Measurement of skin perfusion pressure by photoelectric technique: an aid to amputation level selection in arteriosclerotic disease
During a period of 14 months 60 amputations, 41 below-knee and 19 above-knee, were performed on 54 patients with gangrene of the lower limb. Wound healing was evaluated in 59 amputations. A newly introduced standardized photoelectric technique for measurement of the local skin perfusion pressure (SPP) was used preoperatively, the result of which served as a guide to the selection of the proper amputation level. An overall healing rate of 90 per cent was found. Sixty-eight per cent of the amputations were performed below-knee. The healing rates for individual SPP levels were identical to those obtained with the isotope washout technique. The standardized photoelectric technique is simple and rapid and gives only negligible discomfort to the patient allowing repeated measurements at different levels on the leg.
The isotope washout technique for determination of the skin perfusion pressure (SPP) (Holstein et al, 1977) has proved a reliable method of predicting the chance of wound healing following below-knee (BK) and above-knee (AK) amputations (Holstein et al, 1979 a, b; StÝckel et al, 1981). It is, however, time consuming and often painful to the patients. The photoelectric technique (Gyntelberg et al, 1974; Nielsen et al, 1973) which is rapid and noninvasive and gives negligible discomfort to the patients has recently, in a double blind study (StÝckel and BrÝchner-Mortensen, 1981), been shown to give results identical to those of the isotope washout technique and with the same precision.
This paper presents the clinical results of BK and AK amputations performed after introduction of the photoelectric technique as a routine method for preoperative assessment of proper amputation level.
Patients and methods
During a period of 14 months (1.7.1980 - 31.8.1981) 60 amputations of the lower limb were performed on 54 patients (30 males and 24 females) with gangrene and/or severe ischaemic pain. Selection of amputation level was guided by preoperative determination of the local SPP. There were 41 BK and 19 AK amputations. Pertinent clinincal data on the patients appear in Table 1. Nine of the 19 patients with diabetes mellitus were treated with insulin. Duration of diabetes was more than ten years in nine patients and less than two years in three patients. Of the 44 patients a major amputation had previously been performed in 15 cases (fourteen contralaterally; one homolaterally) and in four cases bilateral or contralateral reconstructive peripheral arterial surgery (from seven months to ten years before the current amputation) had been performed.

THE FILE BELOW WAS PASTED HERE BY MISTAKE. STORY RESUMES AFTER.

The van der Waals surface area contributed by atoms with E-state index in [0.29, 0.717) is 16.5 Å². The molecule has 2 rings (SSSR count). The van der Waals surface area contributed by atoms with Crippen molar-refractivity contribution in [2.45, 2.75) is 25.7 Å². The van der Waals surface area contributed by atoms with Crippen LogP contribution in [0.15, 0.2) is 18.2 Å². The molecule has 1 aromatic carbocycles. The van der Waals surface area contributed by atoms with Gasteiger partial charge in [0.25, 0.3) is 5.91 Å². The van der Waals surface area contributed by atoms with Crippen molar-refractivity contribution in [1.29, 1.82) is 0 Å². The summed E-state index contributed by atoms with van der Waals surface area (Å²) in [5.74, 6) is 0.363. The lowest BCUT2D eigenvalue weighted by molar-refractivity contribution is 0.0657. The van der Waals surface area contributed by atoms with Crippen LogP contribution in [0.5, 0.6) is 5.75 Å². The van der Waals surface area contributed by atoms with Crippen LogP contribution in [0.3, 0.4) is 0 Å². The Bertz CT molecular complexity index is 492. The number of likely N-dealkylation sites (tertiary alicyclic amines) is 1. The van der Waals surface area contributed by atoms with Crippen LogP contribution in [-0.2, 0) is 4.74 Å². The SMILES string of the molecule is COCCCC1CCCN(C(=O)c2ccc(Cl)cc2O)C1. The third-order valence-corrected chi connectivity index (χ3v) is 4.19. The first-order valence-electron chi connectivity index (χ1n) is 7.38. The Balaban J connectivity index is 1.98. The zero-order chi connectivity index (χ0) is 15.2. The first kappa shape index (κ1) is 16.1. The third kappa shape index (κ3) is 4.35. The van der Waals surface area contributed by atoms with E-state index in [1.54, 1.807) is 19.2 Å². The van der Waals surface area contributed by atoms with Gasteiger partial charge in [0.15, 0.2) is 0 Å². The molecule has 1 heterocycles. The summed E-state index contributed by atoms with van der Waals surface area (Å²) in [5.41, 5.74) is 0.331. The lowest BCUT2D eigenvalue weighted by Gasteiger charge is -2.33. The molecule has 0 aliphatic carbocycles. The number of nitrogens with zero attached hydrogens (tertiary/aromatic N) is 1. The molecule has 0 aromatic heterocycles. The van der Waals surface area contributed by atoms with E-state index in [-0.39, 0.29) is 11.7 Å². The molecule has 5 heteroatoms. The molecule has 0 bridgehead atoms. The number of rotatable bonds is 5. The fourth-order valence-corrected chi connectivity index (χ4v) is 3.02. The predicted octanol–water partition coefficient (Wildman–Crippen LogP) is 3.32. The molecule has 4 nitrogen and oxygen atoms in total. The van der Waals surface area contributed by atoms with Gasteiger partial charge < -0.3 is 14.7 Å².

Skin perfusion pressure
In all cases but two the SPP was determined by the photoelectric method as the minimal external pressure required to prevent skin reddening after blanching of the skin. The technique has been described in detail (StÝckel and BrÝchner-Mortensen, 1981). The technical equipment consisted of a photodetector* placed against the skin and connected to a Plethysmograph*. External counter pressure, applied by means of a blood pressure cuff, was suddenly raised to suprasystolic level and then reduced to a constant, slow speed. When inflow of blood in the capillaries of the skin starts, the tracing changes direction and SPP is read as the counter pressure at this point. Because of difficulties interpreting tracings from low pressure extremities the newly introduced standardized reading technique was used in all cases. By this technique the systolic blood pressure measured indirectly by strain-gauge technique at the same level of the leg guides the reading of the photoelectric tracing. Results of the photoelectric recording are given as the mean value of two determinations. Measurements were performed at two different levels of the leg; the anterolateral side of the calf 10 cm distal to the knee joint and the anterolateral side of the thigh 10 cm proximal to the upper margin of the patella.
In one patient the standardized photoelectric method could not be used due to incompressibility of the crural arteries. The patient had bilateral BK amputations, and in both cases the SPP was determined preoperatively by the isotope washout technique (Holstein et al, 1977).